We Had To: A Meditation for Music Celebration Sunday

11 Then Jesus[a] said, “There was a man who had two sons. 12 The younger of them said to his father, ‘Father, give me the share of the property that will belong to me.’ So he divided his property between them. 13 A few days later the younger son gathered all he had and traveled to a distant country, and there he squandered his property in dissolute living. 14 When he had spent everything, a severe famine took place throughout that country, and he began to be in need. 15 So he went and hired himself out to one of the citizens of that country, who sent him to his fields to feed the pigs. 16 He would gladly have filled himself with[b] the pods that the pigs were eating; and no one gave him anything. 17 But when he came to himself he said, ‘How many of my father’s hired hands have bread enough and to spare, but here I am dying of hunger! 18 I will get up and go to my father, and I will say to him, “Father, I have sinned against heaven and before you; 19 I am no longer worthy to be called your son; treat me like one of your hired hands.”’ 20 So he set off and went to his father. But while he was still far off, his father saw him and was filled with compassion; he ran and put his arms around him and kissed him. 21 Then the son said to him, ‘Father, I have sinned against heaven and before you; I am no longer worthy to be called your son.’[c] 22 But the father said to his slaves, ‘Quickly, bring out a robe—the best one—and put it on him; put a ring on his finger and sandals on his feet. 23 And get the fatted calf and kill it, and let us eat and celebrate; 24 for this son of mine was dead and is alive again; he was lost and is found!’ And they began to celebrate.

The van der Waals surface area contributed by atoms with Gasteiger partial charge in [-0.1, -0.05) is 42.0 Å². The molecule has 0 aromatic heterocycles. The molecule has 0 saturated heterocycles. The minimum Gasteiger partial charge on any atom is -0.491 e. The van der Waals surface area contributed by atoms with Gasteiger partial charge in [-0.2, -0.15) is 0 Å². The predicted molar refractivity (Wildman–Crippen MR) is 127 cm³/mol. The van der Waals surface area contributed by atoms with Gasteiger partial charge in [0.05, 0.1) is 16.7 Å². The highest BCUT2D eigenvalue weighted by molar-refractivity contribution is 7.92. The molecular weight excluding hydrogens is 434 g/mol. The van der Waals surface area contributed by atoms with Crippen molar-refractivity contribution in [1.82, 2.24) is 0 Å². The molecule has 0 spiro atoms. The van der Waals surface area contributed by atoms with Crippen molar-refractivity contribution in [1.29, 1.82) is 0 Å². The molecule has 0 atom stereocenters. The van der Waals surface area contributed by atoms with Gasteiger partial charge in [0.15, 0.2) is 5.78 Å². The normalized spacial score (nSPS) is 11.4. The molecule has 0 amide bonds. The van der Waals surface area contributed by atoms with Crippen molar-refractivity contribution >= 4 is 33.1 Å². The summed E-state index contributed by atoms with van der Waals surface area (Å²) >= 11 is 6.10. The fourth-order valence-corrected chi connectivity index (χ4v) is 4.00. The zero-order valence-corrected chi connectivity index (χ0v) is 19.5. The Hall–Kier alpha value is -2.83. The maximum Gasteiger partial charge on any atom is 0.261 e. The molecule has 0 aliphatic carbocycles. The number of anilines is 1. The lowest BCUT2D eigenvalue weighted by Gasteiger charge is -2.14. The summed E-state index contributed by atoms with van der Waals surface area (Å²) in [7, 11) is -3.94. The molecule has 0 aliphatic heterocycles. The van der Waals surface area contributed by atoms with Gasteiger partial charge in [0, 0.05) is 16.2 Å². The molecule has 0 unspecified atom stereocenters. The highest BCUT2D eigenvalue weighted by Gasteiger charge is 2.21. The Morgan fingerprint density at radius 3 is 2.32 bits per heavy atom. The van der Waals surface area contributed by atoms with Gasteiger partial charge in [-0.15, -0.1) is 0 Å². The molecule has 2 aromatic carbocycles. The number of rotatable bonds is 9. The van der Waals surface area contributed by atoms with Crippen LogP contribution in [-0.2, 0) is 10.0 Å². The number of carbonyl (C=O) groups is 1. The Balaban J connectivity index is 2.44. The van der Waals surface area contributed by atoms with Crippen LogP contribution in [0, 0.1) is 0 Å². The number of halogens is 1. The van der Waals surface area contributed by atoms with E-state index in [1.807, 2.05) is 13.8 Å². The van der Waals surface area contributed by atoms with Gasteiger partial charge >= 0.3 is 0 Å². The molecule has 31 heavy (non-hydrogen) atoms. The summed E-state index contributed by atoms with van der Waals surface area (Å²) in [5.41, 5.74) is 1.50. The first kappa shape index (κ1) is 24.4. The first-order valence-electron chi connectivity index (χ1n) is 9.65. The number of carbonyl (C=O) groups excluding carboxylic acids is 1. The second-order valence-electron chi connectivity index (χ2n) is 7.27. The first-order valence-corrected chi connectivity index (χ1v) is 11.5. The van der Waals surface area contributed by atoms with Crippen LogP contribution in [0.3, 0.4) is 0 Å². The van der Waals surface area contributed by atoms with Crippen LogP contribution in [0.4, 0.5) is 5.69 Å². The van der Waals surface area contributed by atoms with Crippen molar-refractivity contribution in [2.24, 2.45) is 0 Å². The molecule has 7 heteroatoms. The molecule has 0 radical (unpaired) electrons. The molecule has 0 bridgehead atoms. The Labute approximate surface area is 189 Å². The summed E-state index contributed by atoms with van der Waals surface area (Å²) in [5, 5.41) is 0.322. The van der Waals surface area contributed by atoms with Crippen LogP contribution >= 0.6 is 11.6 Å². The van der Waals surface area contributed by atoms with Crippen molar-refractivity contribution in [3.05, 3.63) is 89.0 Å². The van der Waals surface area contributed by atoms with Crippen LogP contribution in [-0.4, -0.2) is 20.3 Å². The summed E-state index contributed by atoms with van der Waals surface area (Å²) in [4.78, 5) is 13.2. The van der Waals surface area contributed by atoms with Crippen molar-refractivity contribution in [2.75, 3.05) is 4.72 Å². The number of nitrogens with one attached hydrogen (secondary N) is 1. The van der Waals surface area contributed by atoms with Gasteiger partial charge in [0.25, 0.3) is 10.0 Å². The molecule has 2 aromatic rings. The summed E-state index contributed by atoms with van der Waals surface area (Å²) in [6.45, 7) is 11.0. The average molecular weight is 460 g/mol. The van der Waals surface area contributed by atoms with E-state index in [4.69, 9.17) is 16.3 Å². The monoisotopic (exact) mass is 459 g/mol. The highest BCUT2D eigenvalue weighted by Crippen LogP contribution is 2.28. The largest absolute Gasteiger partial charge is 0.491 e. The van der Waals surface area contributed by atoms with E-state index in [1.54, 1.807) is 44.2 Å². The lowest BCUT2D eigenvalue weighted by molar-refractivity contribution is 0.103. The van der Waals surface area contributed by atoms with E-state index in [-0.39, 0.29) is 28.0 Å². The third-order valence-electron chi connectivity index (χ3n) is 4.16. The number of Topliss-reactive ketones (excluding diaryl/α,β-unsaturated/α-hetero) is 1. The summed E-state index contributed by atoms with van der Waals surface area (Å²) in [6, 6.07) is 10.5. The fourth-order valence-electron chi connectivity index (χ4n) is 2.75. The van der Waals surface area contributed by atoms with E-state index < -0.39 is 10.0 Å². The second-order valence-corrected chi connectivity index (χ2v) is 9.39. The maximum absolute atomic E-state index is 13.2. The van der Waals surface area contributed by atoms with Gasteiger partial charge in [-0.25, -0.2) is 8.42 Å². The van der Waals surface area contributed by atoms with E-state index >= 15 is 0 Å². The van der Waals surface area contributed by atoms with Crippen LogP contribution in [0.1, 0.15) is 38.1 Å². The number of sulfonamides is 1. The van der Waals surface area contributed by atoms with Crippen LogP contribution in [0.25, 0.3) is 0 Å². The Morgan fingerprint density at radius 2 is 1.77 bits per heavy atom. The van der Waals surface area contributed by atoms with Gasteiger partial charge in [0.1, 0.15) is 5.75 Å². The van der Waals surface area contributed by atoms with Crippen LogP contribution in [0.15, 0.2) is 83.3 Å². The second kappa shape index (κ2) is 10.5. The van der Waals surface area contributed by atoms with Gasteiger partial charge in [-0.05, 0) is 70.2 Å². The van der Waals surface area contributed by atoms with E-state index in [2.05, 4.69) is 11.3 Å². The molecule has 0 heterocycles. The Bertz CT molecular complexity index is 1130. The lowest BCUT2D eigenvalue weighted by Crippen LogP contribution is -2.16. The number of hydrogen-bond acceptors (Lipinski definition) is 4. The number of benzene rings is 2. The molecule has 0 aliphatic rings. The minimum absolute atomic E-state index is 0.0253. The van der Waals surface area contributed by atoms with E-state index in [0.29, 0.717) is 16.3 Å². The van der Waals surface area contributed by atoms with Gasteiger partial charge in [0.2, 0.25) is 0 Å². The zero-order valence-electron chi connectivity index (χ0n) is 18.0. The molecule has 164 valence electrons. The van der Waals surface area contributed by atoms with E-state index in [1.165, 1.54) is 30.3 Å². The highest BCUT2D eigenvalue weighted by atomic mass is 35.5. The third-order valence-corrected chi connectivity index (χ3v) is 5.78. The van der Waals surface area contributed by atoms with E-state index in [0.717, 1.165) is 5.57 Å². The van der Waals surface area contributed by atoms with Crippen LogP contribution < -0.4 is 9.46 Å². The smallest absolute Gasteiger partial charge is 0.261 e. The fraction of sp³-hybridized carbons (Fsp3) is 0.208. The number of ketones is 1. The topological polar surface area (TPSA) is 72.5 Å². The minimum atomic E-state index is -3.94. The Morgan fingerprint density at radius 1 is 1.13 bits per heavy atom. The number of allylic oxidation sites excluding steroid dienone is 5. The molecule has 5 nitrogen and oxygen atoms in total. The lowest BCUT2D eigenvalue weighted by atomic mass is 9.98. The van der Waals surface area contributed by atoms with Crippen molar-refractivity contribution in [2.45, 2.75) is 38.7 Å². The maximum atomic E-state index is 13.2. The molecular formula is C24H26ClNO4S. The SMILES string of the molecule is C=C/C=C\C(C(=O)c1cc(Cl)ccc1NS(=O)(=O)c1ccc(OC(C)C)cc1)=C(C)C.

25 “Now his elder son was in the field; and when he came and approached the house, he heard music and dancing. 26 He called one of the slaves and asked what was going on. 27 He replied, ‘Your brother has come, and your father has killed the fatted calf, because he has got him back safe and sound.’ 28 Then he became angry and refused to go in. His father came out and began to plead with him. 29 But he answered his father, ‘Listen! For all these years I have been working like a slave for you, and I have never disobeyed your command; yet you have never given me even a young goat so that I might celebrate with my friends. 30 But when this son of yours came back, who has devoured your property with prostitutes, you killed the fatted calf for him!’ 31 Then the father[d] said to him, ‘Son, you are always with me, and all that is mine is yours. 32 But we had to celebrate and rejoice, because this brother of yours was dead and has come to life; he was lost and has been found.’”  ~ Luke 15:11-32

Almost twenty years ago I attended a conference at Montreat in North Carolina, which, if you’ve never heard of it, is a kind of Presbyterian Nirvana: a beautiful conference center nestled in the foothills of the Black Mountains, where, every year, about forty conferences host thousands of people who are there to “encounter God through relationships, renewal, recreation, and rest.”